In regards to the citing of sources, (Student’s Name) does an excellent job. In order to support his thesis, he has provided a solid bedrock of sources from a variety of backgrounds. In particular he has done well in providing perspectives on this controversial subject from both gentile and Jewish perspectives. His referencing of both Saul Friedlander and Sister Marchione is clear evidence that he has taken the time to ensure that a myriad of views on the subject were presented. Especially commendable is his citing of both Jewish detractors and supporters of Pius XII, as the Holocaust is of course undeniably a predominantly Jewish event and Jewish insight into this controversy is an important aspect of the debate. Again, he has done an excellent job citing his sources.

As to whether (Student’s Name) provides sufficient detail in his paper or not, I feel that he generally does. This is a topic that is not easily compressed into a short research paper, and (Student’s Name) has done his best in attempting to cover as much of the background material and major controversies of this issue as possible. The only issue I have is that, as noted, he did not specifically focus on Pius’ actions during the Second World War. Although he has provided a link to a web-site that contains this information, I feel that this information is critical to examining the role of the church and Pius XII during the war. While I do recognize that for the sake of a concise paper not all of the details that one would like to see can be included, I feel that this information is critical to the topic, and for the sake of one or two pages more, should be included. Again, this information would make an already strong paper even stronger in the presentation of its thesis.

The final question concerns whether or not the paper has unity, order and clarity. (Student’s Name) has written an excellent paper that is unified, ordered and certainly clear. He lists the topics that his paper entails in its introduction and then discusses them, one by one. Each section has a clearly marked title which indicates to the reader the topic that it will discuss. In his conclusion he clearly and concisely summarizes the main points discussed in the paper. Overall, this is a well written paper that clearly and strongly provides support for its thesis.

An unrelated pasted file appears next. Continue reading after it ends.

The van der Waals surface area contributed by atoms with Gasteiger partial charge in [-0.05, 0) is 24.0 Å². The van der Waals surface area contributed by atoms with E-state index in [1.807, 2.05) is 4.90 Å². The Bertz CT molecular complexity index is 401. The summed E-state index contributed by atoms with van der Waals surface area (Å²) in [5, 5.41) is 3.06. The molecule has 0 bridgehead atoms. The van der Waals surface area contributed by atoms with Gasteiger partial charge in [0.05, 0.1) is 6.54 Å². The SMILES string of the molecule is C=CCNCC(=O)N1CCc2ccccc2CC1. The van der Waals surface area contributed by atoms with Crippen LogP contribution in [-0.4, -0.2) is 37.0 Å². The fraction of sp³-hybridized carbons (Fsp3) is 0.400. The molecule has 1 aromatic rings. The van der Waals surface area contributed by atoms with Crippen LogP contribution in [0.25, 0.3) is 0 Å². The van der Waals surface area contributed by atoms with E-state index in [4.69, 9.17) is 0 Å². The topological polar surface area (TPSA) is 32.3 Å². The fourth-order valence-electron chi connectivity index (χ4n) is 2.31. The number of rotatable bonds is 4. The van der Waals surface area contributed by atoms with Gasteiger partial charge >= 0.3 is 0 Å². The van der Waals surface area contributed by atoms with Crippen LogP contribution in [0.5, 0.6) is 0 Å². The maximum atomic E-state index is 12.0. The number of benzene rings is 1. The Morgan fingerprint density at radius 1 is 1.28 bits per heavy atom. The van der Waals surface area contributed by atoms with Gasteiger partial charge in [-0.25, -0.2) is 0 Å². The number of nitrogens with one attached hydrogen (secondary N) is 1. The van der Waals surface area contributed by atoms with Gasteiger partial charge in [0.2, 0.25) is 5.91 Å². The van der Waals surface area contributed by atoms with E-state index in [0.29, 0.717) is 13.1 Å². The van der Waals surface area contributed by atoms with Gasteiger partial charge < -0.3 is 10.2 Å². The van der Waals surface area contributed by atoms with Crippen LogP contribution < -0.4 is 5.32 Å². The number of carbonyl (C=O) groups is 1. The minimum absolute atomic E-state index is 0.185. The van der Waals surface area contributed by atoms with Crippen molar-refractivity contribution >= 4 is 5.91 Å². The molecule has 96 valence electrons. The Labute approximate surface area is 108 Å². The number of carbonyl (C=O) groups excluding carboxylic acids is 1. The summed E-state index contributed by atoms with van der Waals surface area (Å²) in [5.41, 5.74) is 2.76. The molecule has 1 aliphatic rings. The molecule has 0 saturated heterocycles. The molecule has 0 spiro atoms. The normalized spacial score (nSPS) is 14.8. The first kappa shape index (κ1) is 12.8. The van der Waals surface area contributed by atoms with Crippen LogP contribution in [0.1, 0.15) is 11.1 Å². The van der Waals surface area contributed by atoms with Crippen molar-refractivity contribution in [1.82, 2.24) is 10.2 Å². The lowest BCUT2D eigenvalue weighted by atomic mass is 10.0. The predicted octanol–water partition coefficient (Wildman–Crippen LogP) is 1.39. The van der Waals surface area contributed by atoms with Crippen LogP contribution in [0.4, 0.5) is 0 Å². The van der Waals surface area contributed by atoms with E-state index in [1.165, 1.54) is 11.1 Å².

Bibliography

Web Sites

Pope Pius XII and the Holocaust [online encyclopedia article]. Available from http://www.jewishvirtuallibrary.org/jsource/anti-semitism/pius.html. Internet: accessed 23 February 2006.

The Committee That Couldn’t Shoot Straight [essay on-line]. Available from
http://www.ewtn.com/library/issues/cmmssP12.htm. Internet: accessed 23 February 2006


[1] The Committee That Couldn’t Shoot Straight [essay on-line]; available from http://www.ewtn.com/library/issues/cmmssP12.htm; Internet: accessed 23 February 2006.

[2] The Committee That Couldn’t Shoot Straight [essay on-line]; available from http://www.ewtn.com/library/issues/cmmssP12.htm; Internet: accessed 23 February 2006.

[3] The Committee That Couldn’t Shoot Straight [essay on-line]. available from http://www.ewtn.com/library/issues/cmmssP12.htm. Internet: accessed 23 February 2006.

[4] Pope Pius XII and the Holocaust [online encyclopedia article]; available from http://www.jewishvirtuallibrary.org/jsource/anti-semitism/pius.html; Internet: accessed 23 February 2006.


Even though the student's job in the paper was to criticize Pacelli for "inaction" during the war, his research forced him to take the opposite route: he ended up praising Pacelli for his courageous efforts to save Jews during the war.

The entire "Hitler's Pope" myth is based upon Rolf Hochhuth's 1963 play The Deputy. Hochhuth was an anti-Catholic and his play was a work of fiction; nonetheless it has become entrenched as truth in many circles.

As for John Cornwell, most historians (the one's worth their salt) have disparaged Cornwell's work as absolute rubbish at best. It is at the very least unscholarly, just as Daniel Goldhagen's Hitler's Willing Executioners is.

For more information on the myth of "Hitler's Pope," please visit Sir Martin Gilbert's take on John Cornwell and the "Hitler's Pope" myth. Gilbert is most famous as Sir Winston Churchill's official biographer.